William Wyler was one of the greatest film directors Hollywood — or any other film industry — has ever produced. Today, Wyler lacks the following of Alfred Hitchcock, John Ford, Frank Capra, or even Howard Hawks most likely because, unlike Hitchcock, Ford, or Capra (and to a lesser extent Hawks), Wyler never focused on a particular genre, while his films were hardly as male-centered as those of the aforementioned four directors. Dumb but true: Films about women and their issues tend to be perceived as inferior to those about men — especially tough men — and their issues.
The German-born Wyler (1902, in Alsace, now part of France) immigrated to the United States in his late teens. Following a stint at Universal’s New York office, he moved to Hollywood and by the mid-’20s was directing Western shorts. His ascent was quick; by 1929 Wyler was directing Universal’s top female star, Laura La Plante in the fluffy but enjoyable comedy The Love Trap.
From then on, Wyler became one of Hollywood’s most prestigious filmmakers, tackling all sorts of topics — from Quaker family values to closeted homosexuality — while venturing into just about every type of movie genre: Westerns (Hell’s Heroes, The Big Country), socially conscious dramas (Dead End, The Best Years of Our Lives, Friendly Persuasion, The Liberation of L.B. Jones), melodramas (A House Divided, Dodsworth, Mrs. Miniver), thrillers (Detective Story, The Desperate Hour), comedies (The Gay Deception, How to Steal a Million), romantic fare (The Good Fairy, Jezebel, Wuthering Heights), kinky fare (The Collector), and prestigious stage adaptations (The Letter, The Heiress, The Children’s Hour). All that, in addition to war documentaries (The Memphis Belle, The Fighting Lady), a musical (Funny Girl), and a mammoth epic (Ben-Hur).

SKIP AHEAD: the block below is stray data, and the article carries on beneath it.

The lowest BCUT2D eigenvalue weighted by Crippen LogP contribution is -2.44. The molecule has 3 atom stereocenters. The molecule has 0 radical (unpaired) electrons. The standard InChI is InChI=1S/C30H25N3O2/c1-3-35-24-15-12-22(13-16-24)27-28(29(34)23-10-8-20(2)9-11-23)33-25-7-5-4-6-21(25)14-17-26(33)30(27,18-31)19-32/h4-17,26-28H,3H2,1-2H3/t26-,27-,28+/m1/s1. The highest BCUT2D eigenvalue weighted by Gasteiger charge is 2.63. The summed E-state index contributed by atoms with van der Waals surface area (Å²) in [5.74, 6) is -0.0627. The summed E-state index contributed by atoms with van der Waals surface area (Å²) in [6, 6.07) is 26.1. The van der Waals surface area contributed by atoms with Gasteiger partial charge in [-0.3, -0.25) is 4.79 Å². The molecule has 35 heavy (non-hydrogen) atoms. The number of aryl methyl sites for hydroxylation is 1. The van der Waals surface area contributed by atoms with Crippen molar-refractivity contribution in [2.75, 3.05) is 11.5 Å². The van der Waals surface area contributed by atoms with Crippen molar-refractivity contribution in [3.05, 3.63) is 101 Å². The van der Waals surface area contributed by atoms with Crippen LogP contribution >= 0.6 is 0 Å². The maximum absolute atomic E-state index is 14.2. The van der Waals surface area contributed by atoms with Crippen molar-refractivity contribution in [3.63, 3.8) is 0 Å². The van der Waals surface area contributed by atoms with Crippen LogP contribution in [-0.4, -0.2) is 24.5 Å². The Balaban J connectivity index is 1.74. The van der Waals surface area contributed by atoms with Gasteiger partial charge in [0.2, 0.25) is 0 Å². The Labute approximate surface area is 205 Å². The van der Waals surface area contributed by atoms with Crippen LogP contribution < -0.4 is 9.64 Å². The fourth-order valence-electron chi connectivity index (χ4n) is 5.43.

From the mid-1920s to his last film in 1970, Wyler also directed just about everyone in Hollywood, from the aforementioned Laura La Plante to Barbra Streisand, from John Barrymore to Omar Sharif, plus the likes of Gary Cooper, Merle Oberon, Walter Pidgeon, Joel McCrea, Sylvia Sidney, Henry Fonda, Humphrey Bogart, Eleanor Parker, Kirk Douglas, Montgomery Clift, Frances Farmer, Lupe Velez, Herbert Marshall, Laurence Olivier, Jennifer Jones, Virginia Mayo, Peter O’Toole, Dana Andrews, Bebe Daniels, Francis Lederer, Ruth Chatterton, Audrey Hepburn, Paul Lukas, Constance Cummings, Dorothy McGuire, Doris Kenyon, Myrna Loy, Fredric March, James Garner, Frances Dee, Gregory Peck, and dozens of others.
Many of those performers reached career highs — at least from an acting standpoint — in their films for Wyler. I could mention Olivia de Havilland at her very best in The Heiress. Bette Davis, delivering two of her most brilliant characterizations in both The Letter and The Little Foxes. Miriam Hopkins superb in both These Three (as The Children’s Hour’s lesbian turned heterosexual for the movie version) and its remake, The Children’s Hour (as the dotty aunt of the lesbian character, now played by Shirley MacLaine). Terence Stamp and Samantha Eggar, beautifully playing off of each other in The Collector. (Though definitely not Charlton Heston in Ben-Hur. But then again, even the most effective actors’ director can only do so much.)
Apart from a handful of lighthearted characters such as those found in The Westerner and Roman Holiday, dramatic roles (even if at times tinged with comedy) dominate the list of Oscar-nominated performances in films directed by Wyler. There were 36 nominations in all — among them 14 wins — running the gamut from Walter Huston’s conflicted husband in Dodsworth to Hugh Griffith’s hammy sheik in Ben-Hur; from Claire Trevor’s embittered prostitute in Dead End to Greer Garson’s nobly suffering Englishwoman in Mrs. Miniver.
Bette Davis appears on the list three times, for Jezebel (1938), The Letter (1940), and The Little Foxes (1941). Walter Brennan, Fay Bainter, and Teresa Wright appear twice each in the supporting categories: Brennan for Come and Get It (1936), on which Wyler replaced Howard Hawks, and The Westerner (1940); Bainter for Jezebel and The Children’s Hour (1961); and Wright for The Little Foxes and Mrs. Miniver (1942).
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